CAN BE ENDED—
BUT NOT UNDER THIS SYSTEM
by Bob Avakian
Everywhere we go, and in everything we do, we revcoms boldly put forward: REVOLUTION—NOTHING LESS!
This is not just a slogan—though it is a very good and very important slogan. It is the concentrated statement of a very profound truth, which is also captured in our slogan: This System Cannot Be Reformed—It Must Be Overthrown!
But what do we mean in saying that this system cannot be reformed, and why is that true? In Why We Need An Actual Revolution And How We Can Really Make Revolution, I speak to the “5 STOPS”—deep and defining contradictions of this system—and all the terrible suffering to which this system of capitalism-imperialism subjects the masses of humanity, and why all this cannot be ended under this system.1 Here I am going to focus on the systematic and murderous oppression of Black people, and racial oppression overall—which has been sharply exposed with the outpouring of outrage sparked by the murder of George Floyd—and discuss the basic reasons why this oppression cannot be eliminated under this system, but can (only) be ended through revolution.
The continuing terror and murder carried out by the police particularly against Black people (as well as Latinos and Native Americans) is not fundamentally because the police are racist—although, speaking of the police overall, that is certainly true. The fact that the police are racist is itself an expression and a function of the fact that terror and murder against Black people (and other people of color) is required by this system—is necessary in order to maintain the “order” of this all-around oppressive system—and this would be much more difficult to carry out if the police were not racist.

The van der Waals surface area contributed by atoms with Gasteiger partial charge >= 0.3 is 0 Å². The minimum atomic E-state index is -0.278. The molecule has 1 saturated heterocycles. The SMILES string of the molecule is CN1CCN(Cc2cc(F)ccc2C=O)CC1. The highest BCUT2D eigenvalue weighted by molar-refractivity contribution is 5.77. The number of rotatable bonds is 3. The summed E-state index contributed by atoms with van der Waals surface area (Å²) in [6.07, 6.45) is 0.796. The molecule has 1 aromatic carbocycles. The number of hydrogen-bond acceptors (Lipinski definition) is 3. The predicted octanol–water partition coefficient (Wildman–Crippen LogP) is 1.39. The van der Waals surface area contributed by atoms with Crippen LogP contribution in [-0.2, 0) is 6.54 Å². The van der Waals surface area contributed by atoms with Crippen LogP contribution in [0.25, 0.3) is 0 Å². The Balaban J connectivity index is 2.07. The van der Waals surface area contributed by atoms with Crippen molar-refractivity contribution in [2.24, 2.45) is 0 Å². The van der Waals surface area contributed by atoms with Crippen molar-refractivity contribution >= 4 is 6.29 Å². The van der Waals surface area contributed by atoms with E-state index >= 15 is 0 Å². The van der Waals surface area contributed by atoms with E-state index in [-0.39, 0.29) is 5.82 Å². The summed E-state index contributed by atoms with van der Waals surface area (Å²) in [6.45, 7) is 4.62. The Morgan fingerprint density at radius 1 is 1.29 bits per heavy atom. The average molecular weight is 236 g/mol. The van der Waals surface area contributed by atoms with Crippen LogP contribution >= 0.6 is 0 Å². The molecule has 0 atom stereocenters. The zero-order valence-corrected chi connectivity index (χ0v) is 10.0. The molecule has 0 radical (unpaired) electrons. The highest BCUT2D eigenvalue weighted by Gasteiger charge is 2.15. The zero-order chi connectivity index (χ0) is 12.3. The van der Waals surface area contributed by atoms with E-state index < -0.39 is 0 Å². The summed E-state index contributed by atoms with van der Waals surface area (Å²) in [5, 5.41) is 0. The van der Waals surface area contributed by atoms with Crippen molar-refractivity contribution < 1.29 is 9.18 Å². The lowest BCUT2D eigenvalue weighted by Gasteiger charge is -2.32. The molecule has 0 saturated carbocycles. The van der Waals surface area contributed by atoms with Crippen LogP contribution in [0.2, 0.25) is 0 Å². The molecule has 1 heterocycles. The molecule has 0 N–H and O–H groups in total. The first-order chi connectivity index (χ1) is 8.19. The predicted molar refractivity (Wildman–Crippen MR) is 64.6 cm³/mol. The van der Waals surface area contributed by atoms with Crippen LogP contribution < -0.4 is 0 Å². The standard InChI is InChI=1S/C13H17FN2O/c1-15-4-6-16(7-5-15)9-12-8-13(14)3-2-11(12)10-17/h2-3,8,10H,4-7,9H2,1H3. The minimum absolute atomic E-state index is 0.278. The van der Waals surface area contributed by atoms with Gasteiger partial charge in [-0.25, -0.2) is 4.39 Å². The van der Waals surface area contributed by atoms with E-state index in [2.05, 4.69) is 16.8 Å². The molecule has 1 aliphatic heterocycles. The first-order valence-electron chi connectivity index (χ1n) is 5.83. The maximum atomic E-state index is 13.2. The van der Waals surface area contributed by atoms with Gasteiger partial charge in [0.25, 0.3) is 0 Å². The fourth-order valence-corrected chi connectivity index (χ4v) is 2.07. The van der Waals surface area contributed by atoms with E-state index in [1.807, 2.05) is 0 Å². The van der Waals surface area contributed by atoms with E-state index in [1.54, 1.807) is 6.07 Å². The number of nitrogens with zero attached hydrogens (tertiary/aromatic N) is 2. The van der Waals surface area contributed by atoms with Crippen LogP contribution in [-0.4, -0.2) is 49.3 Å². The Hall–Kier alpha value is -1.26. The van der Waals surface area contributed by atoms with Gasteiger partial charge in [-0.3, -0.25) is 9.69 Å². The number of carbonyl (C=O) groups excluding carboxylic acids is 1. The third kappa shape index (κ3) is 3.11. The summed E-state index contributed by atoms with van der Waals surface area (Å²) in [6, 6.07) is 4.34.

The Fundamental Causes of This Oppression
But, going deeper, why is this terror and murder necessary for this system, in order to ensure its “order” and its ongoing functioning? The answer is that, from the beginning of this country, white supremacy has been poured into the foundation and built into the institutions and the ongoing functioning of this system. Specifically with regard to Black people, the centuries of oppression they have suffered—from slavery days to the days of Jim Crow segregation and Ku Klux Klan terror, to the present time, with the continuing systematic discrimination against Black people, in every part of society (employment, housing, education, health care, and on and on)—all this has resulted in a situation where masses of Black people today, and in particular youth, have been robbed of a means for a decent life, with many maintained in conditions of desperate poverty and deprivation. This, again, is not simply because those who are in the seats of power and deciding government policy are racist (though that is true of most of them). It is fundamentally because of the nature of the system itself and the historically-evolved requirements and dynamics of this system of capitalism-imperialism.